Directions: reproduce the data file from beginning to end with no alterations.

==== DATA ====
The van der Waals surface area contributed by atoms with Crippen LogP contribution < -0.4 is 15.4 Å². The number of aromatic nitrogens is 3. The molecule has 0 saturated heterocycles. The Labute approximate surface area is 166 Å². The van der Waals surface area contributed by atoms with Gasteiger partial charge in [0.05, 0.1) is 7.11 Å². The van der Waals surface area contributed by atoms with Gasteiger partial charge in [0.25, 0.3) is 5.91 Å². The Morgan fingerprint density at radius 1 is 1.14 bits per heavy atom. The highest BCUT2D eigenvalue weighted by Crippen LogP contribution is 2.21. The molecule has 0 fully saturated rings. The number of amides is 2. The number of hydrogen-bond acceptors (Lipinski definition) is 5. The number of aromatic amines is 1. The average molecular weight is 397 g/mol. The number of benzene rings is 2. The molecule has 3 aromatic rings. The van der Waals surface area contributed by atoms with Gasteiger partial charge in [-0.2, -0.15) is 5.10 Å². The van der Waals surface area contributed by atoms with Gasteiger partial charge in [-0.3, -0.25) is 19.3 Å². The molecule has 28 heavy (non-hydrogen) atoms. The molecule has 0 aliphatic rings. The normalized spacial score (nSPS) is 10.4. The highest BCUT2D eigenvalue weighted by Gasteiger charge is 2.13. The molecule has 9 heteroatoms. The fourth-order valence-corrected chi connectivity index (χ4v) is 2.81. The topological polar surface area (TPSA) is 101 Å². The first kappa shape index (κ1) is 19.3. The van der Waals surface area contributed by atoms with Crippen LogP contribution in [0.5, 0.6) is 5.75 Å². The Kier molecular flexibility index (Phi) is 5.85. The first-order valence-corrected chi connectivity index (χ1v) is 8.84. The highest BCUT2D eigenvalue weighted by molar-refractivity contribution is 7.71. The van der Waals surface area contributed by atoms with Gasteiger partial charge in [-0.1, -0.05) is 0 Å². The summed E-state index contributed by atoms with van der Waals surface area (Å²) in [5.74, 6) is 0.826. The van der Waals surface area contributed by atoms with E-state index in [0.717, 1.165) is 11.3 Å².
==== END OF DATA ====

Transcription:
The van der Waals surface area contributed by atoms with Crippen LogP contribution < -0.4 is 15.4 Å². The number of aromatic nitrogens is 3. The molecule has 0 saturated heterocycles. The Labute approximate surface area is 166 Å². The van der Waals surface area contributed by atoms with Gasteiger partial charge in [0.05, 0.1) is 7.11 Å². The van der Waals surface area contributed by atoms with Gasteiger partial charge in [0.25, 0.3) is 5.91 Å². The Morgan fingerprint density at radius 1 is 1.14 bits per heavy atom. The highest BCUT2D eigenvalue weighted by Crippen LogP contribution is 2.21. The molecule has 0 fully saturated rings. The number of amides is 2. The number of hydrogen-bond acceptors (Lipinski definition) is 5. The number of aromatic amines is 1. The average molecular weight is 397 g/mol. The number of benzene rings is 2. The molecule has 3 aromatic rings. The van der Waals surface area contributed by atoms with Gasteiger partial charge in [-0.2, -0.15) is 5.10 Å². The van der Waals surface area contributed by atoms with Gasteiger partial charge in [-0.3, -0.25) is 19.3 Å². The molecule has 28 heavy (non-hydrogen) atoms. The molecule has 0 aliphatic rings. The normalized spacial score (nSPS) is 10.4. The highest BCUT2D eigenvalue weighted by Gasteiger charge is 2.13. The molecule has 9 heteroatoms. The fourth-order valence-corrected chi connectivity index (χ4v) is 2.81. The topological polar surface area (TPSA) is 101 Å². The first kappa shape index (κ1) is 19.3. The van der Waals surface area contributed by atoms with Crippen LogP contribution in [0.5, 0.6) is 5.75 Å². The Kier molecular flexibility index (Phi) is 5.85. The first-order valence-corrected chi connectivity index (χ1v) is 8.84. The highest BCUT2D eigenvalue weighted by molar-refractivity contribution is 7.71. The van der Waals surface area contributed by atoms with Gasteiger partial charge in [-0.1, -0.05) is 0 Å². The summed E-state index contributed by atoms with van der Waals surface area (Å²) in [5.74, 6) is 0.826. The van der Waals surface area contributed by atoms with E-state index in [0.717, 1.165) is 11.3 Å².